Illinois Senator Dick Durbin is enlisting East St. Louis church leaders in his fight to rein in the city’s late-night entertainment industry.
The Democrat met with more than fifty members of the New Salem Baptist District Association Wednesday. He urged ministers to pressure Mayor Alvin Parks to close the city's nightclubs and liquor stores at 11 p.m. on weeknights and 1 a.m. on weekends.
Updated 1:56 p.m. with correction from The Associated Press on Medicaid percentage.
Virtually all parts of state government would be forced to cut spending under a budget outline approved by the Illinois House.
The measure requires cutting Medicaid by $2.7 billion, or about 14 percent (percentage earlier read 25 percent, has been corrected). Spending on services from schools to prisons would fall by about $900 million.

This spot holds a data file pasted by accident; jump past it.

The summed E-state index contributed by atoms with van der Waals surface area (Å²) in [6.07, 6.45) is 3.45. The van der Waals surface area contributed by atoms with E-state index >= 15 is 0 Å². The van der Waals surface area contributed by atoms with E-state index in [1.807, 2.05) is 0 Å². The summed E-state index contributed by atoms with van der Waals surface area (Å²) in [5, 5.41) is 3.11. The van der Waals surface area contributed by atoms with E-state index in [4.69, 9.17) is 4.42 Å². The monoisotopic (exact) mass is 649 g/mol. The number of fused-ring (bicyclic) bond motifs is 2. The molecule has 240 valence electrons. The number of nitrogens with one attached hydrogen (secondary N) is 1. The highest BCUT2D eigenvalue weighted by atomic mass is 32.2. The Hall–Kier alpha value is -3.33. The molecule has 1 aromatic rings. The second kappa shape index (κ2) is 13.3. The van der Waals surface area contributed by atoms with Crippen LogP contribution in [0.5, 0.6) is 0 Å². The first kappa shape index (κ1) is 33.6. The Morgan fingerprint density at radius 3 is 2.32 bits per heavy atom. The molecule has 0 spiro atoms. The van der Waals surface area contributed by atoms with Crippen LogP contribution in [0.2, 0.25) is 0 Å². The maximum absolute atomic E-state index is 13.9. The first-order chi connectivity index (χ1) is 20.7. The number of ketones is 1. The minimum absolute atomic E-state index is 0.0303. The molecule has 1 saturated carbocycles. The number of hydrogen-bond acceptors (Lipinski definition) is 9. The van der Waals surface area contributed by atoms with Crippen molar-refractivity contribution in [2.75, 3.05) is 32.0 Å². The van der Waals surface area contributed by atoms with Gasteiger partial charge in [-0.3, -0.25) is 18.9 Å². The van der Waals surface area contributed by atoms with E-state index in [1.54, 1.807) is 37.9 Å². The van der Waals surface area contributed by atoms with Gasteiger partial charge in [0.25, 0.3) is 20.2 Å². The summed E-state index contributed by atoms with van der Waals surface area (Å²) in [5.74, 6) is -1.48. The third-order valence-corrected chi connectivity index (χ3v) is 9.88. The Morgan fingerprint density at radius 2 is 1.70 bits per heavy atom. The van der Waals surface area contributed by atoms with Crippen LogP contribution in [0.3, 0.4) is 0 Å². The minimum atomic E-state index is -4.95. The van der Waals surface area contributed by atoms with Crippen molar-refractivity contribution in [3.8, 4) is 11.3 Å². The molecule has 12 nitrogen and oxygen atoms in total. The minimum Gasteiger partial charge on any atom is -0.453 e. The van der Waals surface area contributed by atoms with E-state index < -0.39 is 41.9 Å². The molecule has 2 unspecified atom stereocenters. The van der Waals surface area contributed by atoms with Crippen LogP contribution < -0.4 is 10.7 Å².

The House approved it 91-16 on Thursday. Now it goes to the state Senate.
Nearly half of the trees on the grounds of the Gateway Arch will be removed and replaced with a different species.
The National Park Service said Thursday that more than 900 Rosehill ash trees will be taken out over concerns about the threat posed by the Emerald Ash Borer, a beetle that has killed millions of ash trees in 15 states. Officials at the Arch say the ash trees on the grounds are also showing signs of decline from urban factors like air pollution and less than ideal soil.
A U.S. senator is stepping up his efforts to limit nightclub hours in East St. Louis.
Sen. Dick Durbin said Monday that earlier closing times for nightclubs and liquor stores would improve safety for city residents. The Illinois Democrat specifically challenged Mayor Alvin Parks Jr. to do his part in reducing crime rates. (Read the full letter from Durbin to Parks).
Updated 1:28 p.m. to reflect that eleven states have already been granted waivers.
The Missouri Board of Education has approved the state's request for a waiver from some provisions of the federal No Child Left Behind law.
Members voted Tuesday to support the waiver's submission to the U.S. Department of Education with minor edits. Last fall, President Barack Obama said states will be allowed to seek a waiver from the law, which requires all students to show proficiency in math and reading by 2014.